Manuel Cardoso was a Portuguese composer and organist. With Duarte Lobo and John IV of Portugal, he represented the "golden age" of Portuguese polyphony.
Cardoso is not known to be related to an older contemporary composer of the same name; the precentor Manuel Cardoso, who published a book of Latin passions in Leiria in 1575.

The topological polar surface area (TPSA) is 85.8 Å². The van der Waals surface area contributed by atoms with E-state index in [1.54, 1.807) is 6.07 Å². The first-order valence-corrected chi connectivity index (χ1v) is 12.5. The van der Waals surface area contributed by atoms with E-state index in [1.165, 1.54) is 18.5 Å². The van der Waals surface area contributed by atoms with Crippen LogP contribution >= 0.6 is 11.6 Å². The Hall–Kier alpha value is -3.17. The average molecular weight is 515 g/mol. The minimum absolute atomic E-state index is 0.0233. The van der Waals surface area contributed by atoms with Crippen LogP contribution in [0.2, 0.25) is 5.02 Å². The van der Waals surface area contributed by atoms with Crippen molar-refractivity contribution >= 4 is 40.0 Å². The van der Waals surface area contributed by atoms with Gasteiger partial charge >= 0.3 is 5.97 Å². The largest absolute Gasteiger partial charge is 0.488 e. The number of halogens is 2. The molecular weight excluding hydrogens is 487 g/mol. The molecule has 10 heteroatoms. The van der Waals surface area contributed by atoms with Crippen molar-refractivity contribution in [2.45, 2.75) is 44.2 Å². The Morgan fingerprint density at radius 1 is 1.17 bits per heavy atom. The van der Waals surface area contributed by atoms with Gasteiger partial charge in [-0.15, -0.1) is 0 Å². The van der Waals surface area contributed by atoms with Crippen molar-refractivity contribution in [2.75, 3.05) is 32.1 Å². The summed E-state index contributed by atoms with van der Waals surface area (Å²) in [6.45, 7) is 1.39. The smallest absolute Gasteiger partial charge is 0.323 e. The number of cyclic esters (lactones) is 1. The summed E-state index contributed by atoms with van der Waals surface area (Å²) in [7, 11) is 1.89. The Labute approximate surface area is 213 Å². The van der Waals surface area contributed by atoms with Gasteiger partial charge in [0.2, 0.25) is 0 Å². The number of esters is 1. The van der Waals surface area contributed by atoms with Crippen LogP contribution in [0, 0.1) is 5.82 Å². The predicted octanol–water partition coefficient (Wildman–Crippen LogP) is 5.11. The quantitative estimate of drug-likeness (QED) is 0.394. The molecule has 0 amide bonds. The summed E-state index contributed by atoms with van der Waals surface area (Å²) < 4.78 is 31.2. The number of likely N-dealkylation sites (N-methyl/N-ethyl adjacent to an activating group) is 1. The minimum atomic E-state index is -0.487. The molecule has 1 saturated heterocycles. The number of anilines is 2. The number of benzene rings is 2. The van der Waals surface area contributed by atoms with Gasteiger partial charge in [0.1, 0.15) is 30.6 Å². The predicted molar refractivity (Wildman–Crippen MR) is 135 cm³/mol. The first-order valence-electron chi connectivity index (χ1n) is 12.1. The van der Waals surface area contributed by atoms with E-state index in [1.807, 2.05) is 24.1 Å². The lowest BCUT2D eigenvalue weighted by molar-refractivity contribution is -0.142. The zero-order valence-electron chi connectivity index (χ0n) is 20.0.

Cardoso's works are models of Palestrinian polyphony, and are written in a refined, precise style which completely ignores the development of the Baroque idiom elsewhere in Europe. His style has much in common with Tomás Luis de Victoria, in its careful treatment of dissonance, occasional polychoral writing, and frequent cross-relations, which were curiously common among both Iberian and English composers of the time. Three books of masses survive; many of the works are based on motets written by King John IV himself, and others are based on motets by Palestrina. Cardoso was widely published, often with the help of King John IV to defray costs. Many of his works—especially the elaborate polychoral compositions, which probably were the most progressive—were destroyed in the Lisbon earthquake and fire of 1755.